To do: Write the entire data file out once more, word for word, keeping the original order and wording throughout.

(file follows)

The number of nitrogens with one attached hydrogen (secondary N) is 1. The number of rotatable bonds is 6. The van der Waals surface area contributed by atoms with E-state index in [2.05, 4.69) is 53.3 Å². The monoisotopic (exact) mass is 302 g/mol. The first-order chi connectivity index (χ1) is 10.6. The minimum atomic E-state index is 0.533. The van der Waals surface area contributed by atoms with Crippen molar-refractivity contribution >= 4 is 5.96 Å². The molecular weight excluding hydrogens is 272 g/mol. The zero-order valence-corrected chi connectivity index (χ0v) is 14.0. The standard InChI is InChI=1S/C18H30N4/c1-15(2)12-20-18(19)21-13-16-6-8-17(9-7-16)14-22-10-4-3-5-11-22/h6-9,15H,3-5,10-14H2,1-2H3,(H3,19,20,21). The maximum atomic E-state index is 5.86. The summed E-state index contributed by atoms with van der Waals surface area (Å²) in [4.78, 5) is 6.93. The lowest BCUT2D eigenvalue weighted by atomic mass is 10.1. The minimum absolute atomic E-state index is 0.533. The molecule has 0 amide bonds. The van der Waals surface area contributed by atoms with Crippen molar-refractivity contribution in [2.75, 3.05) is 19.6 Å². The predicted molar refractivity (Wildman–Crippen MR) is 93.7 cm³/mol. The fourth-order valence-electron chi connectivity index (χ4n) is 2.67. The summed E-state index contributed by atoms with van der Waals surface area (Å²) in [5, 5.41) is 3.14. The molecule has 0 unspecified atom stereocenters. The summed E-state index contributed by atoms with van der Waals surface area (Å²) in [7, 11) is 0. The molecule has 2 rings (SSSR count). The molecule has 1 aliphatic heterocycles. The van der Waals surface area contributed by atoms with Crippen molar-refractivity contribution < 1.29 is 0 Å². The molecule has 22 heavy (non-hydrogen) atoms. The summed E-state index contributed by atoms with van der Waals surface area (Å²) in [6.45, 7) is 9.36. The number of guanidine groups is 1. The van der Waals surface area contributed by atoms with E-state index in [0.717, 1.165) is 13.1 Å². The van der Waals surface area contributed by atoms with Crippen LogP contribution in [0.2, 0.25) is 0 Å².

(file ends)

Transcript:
The number of nitrogens with one attached hydrogen (secondary N) is 1. The number of rotatable bonds is 6. The van der Waals surface area contributed by atoms with E-state index in [2.05, 4.69) is 53.3 Å². The monoisotopic (exact) mass is 302 g/mol. The first-order chi connectivity index (χ1) is 10.6. The minimum atomic E-state index is 0.533. The van der Waals surface area contributed by atoms with Crippen molar-refractivity contribution >= 4 is 5.96 Å². The molecular weight excluding hydrogens is 272 g/mol. The zero-order valence-corrected chi connectivity index (χ0v) is 14.0. The standard InChI is InChI=1S/C18H30N4/c1-15(2)12-20-18(19)21-13-16-6-8-17(9-7-16)14-22-10-4-3-5-11-22/h6-9,15H,3-5,10-14H2,1-2H3,(H3,19,20,21). The maximum atomic E-state index is 5.86. The summed E-state index contributed by atoms with van der Waals surface area (Å²) in [4.78, 5) is 6.93. The lowest BCUT2D eigenvalue weighted by atomic mass is 10.1. The minimum absolute atomic E-state index is 0.533. The molecule has 0 amide bonds. The van der Waals surface area contributed by atoms with Crippen molar-refractivity contribution in [2.75, 3.05) is 19.6 Å². The predicted molar refractivity (Wildman–Crippen MR) is 93.7 cm³/mol. The fourth-order valence-electron chi connectivity index (χ4n) is 2.67. The summed E-state index contributed by atoms with van der Waals surface area (Å²) in [5, 5.41) is 3.14. The molecule has 0 unspecified atom stereocenters. The summed E-state index contributed by atoms with van der Waals surface area (Å²) in [7, 11) is 0. The molecule has 2 rings (SSSR count). The molecule has 1 aliphatic heterocycles. The van der Waals surface area contributed by atoms with Crippen molar-refractivity contribution < 1.29 is 0 Å². The molecule has 22 heavy (non-hydrogen) atoms. The summed E-state index contributed by atoms with van der Waals surface area (Å²) in [6.45, 7) is 9.36. The number of guanidine groups is 1. The van der Waals surface area contributed by atoms with E-state index in [0.717, 1.165) is 13.1 Å². The van der Waals surface area contributed by atoms with Crippen LogP contribution in [0.2, 0.25) is 0 Å².